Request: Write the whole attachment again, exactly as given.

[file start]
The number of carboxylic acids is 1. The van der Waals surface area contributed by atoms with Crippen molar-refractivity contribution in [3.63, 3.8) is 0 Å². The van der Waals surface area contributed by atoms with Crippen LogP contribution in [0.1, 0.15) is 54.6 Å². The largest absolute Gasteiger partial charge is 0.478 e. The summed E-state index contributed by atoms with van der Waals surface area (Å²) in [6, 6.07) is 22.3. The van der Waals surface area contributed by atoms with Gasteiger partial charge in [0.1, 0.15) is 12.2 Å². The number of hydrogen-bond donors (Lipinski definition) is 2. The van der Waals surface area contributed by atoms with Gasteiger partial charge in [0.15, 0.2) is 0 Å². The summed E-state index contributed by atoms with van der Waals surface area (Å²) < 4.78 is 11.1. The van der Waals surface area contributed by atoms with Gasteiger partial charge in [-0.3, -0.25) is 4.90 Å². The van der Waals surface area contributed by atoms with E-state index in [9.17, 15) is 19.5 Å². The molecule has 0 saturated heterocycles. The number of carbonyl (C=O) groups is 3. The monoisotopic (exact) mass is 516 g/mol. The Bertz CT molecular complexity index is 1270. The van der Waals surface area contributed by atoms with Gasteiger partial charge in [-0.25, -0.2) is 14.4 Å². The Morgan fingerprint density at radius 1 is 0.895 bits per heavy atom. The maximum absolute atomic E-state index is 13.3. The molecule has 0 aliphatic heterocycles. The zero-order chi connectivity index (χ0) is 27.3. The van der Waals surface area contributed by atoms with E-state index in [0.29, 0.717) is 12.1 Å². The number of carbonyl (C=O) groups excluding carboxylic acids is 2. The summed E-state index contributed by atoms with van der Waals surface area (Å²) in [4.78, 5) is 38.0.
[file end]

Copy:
The number of carboxylic acids is 1. The van der Waals surface area contributed by atoms with Crippen molar-refractivity contribution in [3.63, 3.8) is 0 Å². The van der Waals surface area contributed by atoms with Crippen LogP contribution in [0.1, 0.15) is 54.6 Å². The largest absolute Gasteiger partial charge is 0.478 e. The summed E-state index contributed by atoms with van der Waals surface area (Å²) in [6, 6.07) is 22.3. The van der Waals surface area contributed by atoms with Gasteiger partial charge in [0.1, 0.15) is 12.2 Å². The number of hydrogen-bond donors (Lipinski definition) is 2. The van der Waals surface area contributed by atoms with Gasteiger partial charge in [0.15, 0.2) is 0 Å². The summed E-state index contributed by atoms with van der Waals surface area (Å²) < 4.78 is 11.1. The van der Waals surface area contributed by atoms with Gasteiger partial charge in [-0.3, -0.25) is 4.90 Å². The van der Waals surface area contributed by atoms with E-state index in [9.17, 15) is 19.5 Å². The molecule has 0 saturated heterocycles. The number of carbonyl (C=O) groups is 3. The monoisotopic (exact) mass is 516 g/mol. The Bertz CT molecular complexity index is 1270. The van der Waals surface area contributed by atoms with Gasteiger partial charge in [-0.25, -0.2) is 14.4 Å². The Morgan fingerprint density at radius 1 is 0.895 bits per heavy atom. The maximum absolute atomic E-state index is 13.3. The molecule has 0 aliphatic heterocycles. The zero-order chi connectivity index (χ0) is 27.3. The van der Waals surface area contributed by atoms with E-state index in [0.29, 0.717) is 12.1 Å². The number of carbonyl (C=O) groups excluding carboxylic acids is 2. The summed E-state index contributed by atoms with van der Waals surface area (Å²) in [4.78, 5) is 38.0.